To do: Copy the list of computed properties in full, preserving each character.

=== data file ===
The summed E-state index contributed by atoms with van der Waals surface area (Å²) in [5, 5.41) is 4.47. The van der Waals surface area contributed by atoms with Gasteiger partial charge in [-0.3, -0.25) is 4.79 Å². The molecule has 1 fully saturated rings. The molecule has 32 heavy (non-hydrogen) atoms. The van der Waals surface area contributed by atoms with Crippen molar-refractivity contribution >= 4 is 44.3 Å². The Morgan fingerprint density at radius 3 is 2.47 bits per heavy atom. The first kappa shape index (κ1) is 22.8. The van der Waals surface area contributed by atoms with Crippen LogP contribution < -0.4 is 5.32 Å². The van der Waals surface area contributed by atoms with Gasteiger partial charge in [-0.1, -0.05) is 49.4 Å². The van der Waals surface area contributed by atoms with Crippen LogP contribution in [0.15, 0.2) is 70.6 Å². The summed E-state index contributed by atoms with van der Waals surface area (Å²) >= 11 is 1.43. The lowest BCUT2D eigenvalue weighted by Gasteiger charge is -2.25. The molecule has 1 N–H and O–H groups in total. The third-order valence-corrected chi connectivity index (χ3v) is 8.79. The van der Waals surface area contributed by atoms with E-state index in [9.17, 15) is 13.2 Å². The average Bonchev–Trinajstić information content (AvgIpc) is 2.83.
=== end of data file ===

The summed E-state index contributed by atoms with van der Waals surface area (Å²) in [5, 5.41) is 4.47. The van der Waals surface area contributed by atoms with Gasteiger partial charge in [-0.3, -0.25) is 4.79 Å². The molecule has 1 fully saturated rings. The molecule has 32 heavy (non-hydrogen) atoms. The van der Waals surface area contributed by atoms with Crippen molar-refractivity contribution >= 4 is 44.3 Å². The Morgan fingerprint density at radius 3 is 2.47 bits per heavy atom. The first kappa shape index (κ1) is 22.8. The van der Waals surface area contributed by atoms with Crippen LogP contribution < -0.4 is 5.32 Å². The van der Waals surface area contributed by atoms with Gasteiger partial charge in [-0.1, -0.05) is 49.4 Å². The van der Waals surface area contributed by atoms with Crippen LogP contribution in [0.15, 0.2) is 70.6 Å². The summed E-state index contributed by atoms with van der Waals surface area (Å²) >= 11 is 1.43. The lowest BCUT2D eigenvalue weighted by Gasteiger charge is -2.25. The molecule has 1 N–H and O–H groups in total. The third-order valence-corrected chi connectivity index (χ3v) is 8.79. The van der Waals surface area contributed by atoms with E-state index in [9.17, 15) is 13.2 Å². The average Bonchev–Trinajstić information content (AvgIpc) is 2.83.